updated 9/9/2007 6:28:29 PM ET 2007-09-09T22:28:29

Rescue crews searching for famed millionaire adventurer Steve Fossett stumbled upon another false lead Sunday when they discovered what they thought was a downed airplane — but didn’t find the missing aviator.

“Once again, you had your hopes raised and dashed, just as we have,” Nevada Civil Air Patrol Maj. Cynthia Ryan told reporters during a news conference.

Rescue crews spotted an object southeast of the private ranch where Fossett was staying when he took off Monday for what was supposed to be a three-hour flight. They did not say what the sighting was, only that it wasn’t Fossett’s plane.

At least six times during the search rescue crews have spotted wreckage they thought might be Fossett’s only to learn they were from crashes years and sometimes decades ago.

The sighting occurred within a 50-mile radius of the airstrip about 80 miles southeast of Reno, said Kim Toulouse, a spokesman for the Nevada Department of Wildlife assisting in the search operation.

At least six times during the past week search and rescue crews have spotted airplane wreckage they thought might be Fossett’s only to learn they were from crashes years and sometimes decades ago.

While Toulouse declined to give the location of the new sighting, she indicated that sheriff’s deputies were assisting from Mineral County, which is east and south of the airstrip on a ranch owned by hotel magnate Barron Hilton.

Missing since Monday
The 63-year-old Fossett has been missing since Monday, when he took off from that airstrip for a three-hour flight.

Search teams have spotted nearly one uncharted wreck a day since the search began Tuesday in the rugged, concealing landscape of western Nevada. To some, that is an ominous sign of how hard it will be to find Fossett.

“That’s always a possibility — that he may never be found,” Lyon County Undersheriff Joe Sanford said. “But I’d like to believe that with our state-of-the-art technology, the chances of finding him are much better.”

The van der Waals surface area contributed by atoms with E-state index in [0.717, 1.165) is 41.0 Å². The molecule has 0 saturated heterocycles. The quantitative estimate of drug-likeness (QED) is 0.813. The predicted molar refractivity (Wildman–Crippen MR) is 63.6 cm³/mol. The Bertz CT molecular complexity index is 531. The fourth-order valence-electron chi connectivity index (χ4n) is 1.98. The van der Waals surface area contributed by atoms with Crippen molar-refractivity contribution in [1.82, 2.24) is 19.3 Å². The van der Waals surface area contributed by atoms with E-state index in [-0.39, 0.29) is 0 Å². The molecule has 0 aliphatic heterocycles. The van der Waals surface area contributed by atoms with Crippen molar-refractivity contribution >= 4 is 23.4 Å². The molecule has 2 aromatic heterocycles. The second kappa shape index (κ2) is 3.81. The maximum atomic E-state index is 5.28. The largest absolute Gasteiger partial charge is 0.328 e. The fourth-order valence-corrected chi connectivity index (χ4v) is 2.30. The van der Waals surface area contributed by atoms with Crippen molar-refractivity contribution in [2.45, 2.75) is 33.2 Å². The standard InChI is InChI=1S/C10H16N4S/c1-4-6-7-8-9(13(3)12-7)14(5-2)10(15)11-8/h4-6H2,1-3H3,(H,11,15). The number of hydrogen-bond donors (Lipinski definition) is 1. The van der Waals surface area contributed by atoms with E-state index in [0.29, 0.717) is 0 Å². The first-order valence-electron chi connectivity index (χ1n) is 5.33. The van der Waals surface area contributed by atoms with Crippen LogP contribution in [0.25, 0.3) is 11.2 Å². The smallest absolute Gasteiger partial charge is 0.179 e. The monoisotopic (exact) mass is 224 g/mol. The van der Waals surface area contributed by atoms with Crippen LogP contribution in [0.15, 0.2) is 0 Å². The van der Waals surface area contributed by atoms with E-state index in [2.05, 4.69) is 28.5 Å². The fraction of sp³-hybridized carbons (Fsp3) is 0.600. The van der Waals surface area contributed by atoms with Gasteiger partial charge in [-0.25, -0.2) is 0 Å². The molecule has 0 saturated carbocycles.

That technology has included precise airborne imaging equipment and infrared scanners. A boat equipped with sonar was even used to examine the depths of Walker Lake.

The search teams tried to remain optimistic but acknowledged the futility was beginning to take a toll.

“It’s not frustrating, but tiring,” Nevada National Guard Capt. April Conway said.

Leaders of the search-and-rescue operation have tried to put the best face on the discoveries of previously unknown crash sites. At the very least, they say, the finds have demonstrated that crews can indeed spot small planes from the air.

The search has spread across an area of 17,000 square miles, twice the size of New Jersey. Crews will continue combing sections of that vast landscape, but on Sunday they began focusing on the territory within 50 miles of the ranch. Most crashes occur within that radius during takeoffs or landings, Nevada Civil Air Patrol Maj. Cynthia Ryan said.

“We’ve got close to 100 percent covered, at least in some cursory fashion,” Ryan told reporters Sunday. “We have to eliminate a lot of territory.”

The discovery of at least six previously unknown wrecks in such a short time has been a stark demonstration of the odds against finding Fossett’s single-engine Bellanca Citabria Super Decathlon.

Image: Search for Steve Fossett

The Florida-based Air Force Rescue Coordination Center, which is helping coordinate the search, maintains a registry of known plane wreck sites.

The registry has 129 entries for Nevada. But over the last 50 years, aviation officials estimate, more than 150 small planes have disappeared in Nevada, a state with more than 300 mountain ranges carved with steep ravines, covered with sagebrush and pinon pine trees and with peaks rising to 11,000 feet.

“The mountains are quite rugged, and things don’t always get found,” said Maj. Cynthia Ryan of the Nevada Civil Air Patrol.

Once the search for Fossett is over, or significantly scaled back, inspectors from the Federal Aviation Administration likely will be sent to each of the newly discovered wrecks. They will try to identify the pilots and bring closure to their families, agency spokesman Ian Gregor said.

No human remains have been found at any of the crash sites discovered so far. But that’s not a surprise, given their age and that the region is populated by coyotes and mountain lions.

News of the old wrecks has prompted inquiries from people wondering if the pilots or passengers may be long-lost family members.

“We received an e-mail from (a Florida man) and he said ’You know, that could be the wreckage of my father’s airplane and it dates back to 1964.’ He said if we can possibly find out any more he’d be happy to know about it,” Ryan said.

Searchers are holding out hope of finding Fossett, said Sanford, the Lyon County undersheriff.

“With the resources and assets we have, I feel comfortable we’ll find the plane in the near term,” Sanford said. “Whether it’ll be by us, a hunter or a skier, we’ll find it. I like to believe the glass is half full.”

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